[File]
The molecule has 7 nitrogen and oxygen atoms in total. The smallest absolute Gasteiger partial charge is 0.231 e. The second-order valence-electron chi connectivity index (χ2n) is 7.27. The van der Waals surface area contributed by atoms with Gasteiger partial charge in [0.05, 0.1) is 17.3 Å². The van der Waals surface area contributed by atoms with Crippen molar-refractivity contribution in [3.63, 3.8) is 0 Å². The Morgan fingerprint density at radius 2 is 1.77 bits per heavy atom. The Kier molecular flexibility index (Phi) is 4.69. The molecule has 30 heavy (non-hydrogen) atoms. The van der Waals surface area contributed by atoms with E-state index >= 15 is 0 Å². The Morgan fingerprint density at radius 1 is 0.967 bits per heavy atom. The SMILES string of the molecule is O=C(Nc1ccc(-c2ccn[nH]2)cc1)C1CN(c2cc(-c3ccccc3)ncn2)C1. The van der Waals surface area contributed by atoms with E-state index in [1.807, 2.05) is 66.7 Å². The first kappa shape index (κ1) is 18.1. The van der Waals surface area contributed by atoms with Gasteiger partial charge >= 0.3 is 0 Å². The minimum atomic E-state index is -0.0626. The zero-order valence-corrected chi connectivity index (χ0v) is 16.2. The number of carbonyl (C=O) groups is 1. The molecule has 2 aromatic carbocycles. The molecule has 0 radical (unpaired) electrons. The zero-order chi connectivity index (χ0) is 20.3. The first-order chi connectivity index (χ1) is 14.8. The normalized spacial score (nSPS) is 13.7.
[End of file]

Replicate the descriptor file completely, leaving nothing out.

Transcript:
The molecule has 7 nitrogen and oxygen atoms in total. The smallest absolute Gasteiger partial charge is 0.231 e. The second-order valence-electron chi connectivity index (χ2n) is 7.27. The van der Waals surface area contributed by atoms with Gasteiger partial charge in [0.05, 0.1) is 17.3 Å². The van der Waals surface area contributed by atoms with Crippen molar-refractivity contribution in [3.63, 3.8) is 0 Å². The Morgan fingerprint density at radius 2 is 1.77 bits per heavy atom. The Kier molecular flexibility index (Phi) is 4.69. The molecule has 30 heavy (non-hydrogen) atoms. The van der Waals surface area contributed by atoms with E-state index >= 15 is 0 Å². The Morgan fingerprint density at radius 1 is 0.967 bits per heavy atom. The SMILES string of the molecule is O=C(Nc1ccc(-c2ccn[nH]2)cc1)C1CN(c2cc(-c3ccccc3)ncn2)C1. The van der Waals surface area contributed by atoms with E-state index in [1.807, 2.05) is 66.7 Å². The first kappa shape index (κ1) is 18.1. The van der Waals surface area contributed by atoms with Gasteiger partial charge >= 0.3 is 0 Å². The minimum atomic E-state index is -0.0626. The zero-order valence-corrected chi connectivity index (χ0v) is 16.2. The number of carbonyl (C=O) groups is 1. The molecule has 2 aromatic carbocycles. The molecule has 0 radical (unpaired) electrons. The zero-order chi connectivity index (χ0) is 20.3. The first-order chi connectivity index (χ1) is 14.8. The normalized spacial score (nSPS) is 13.7.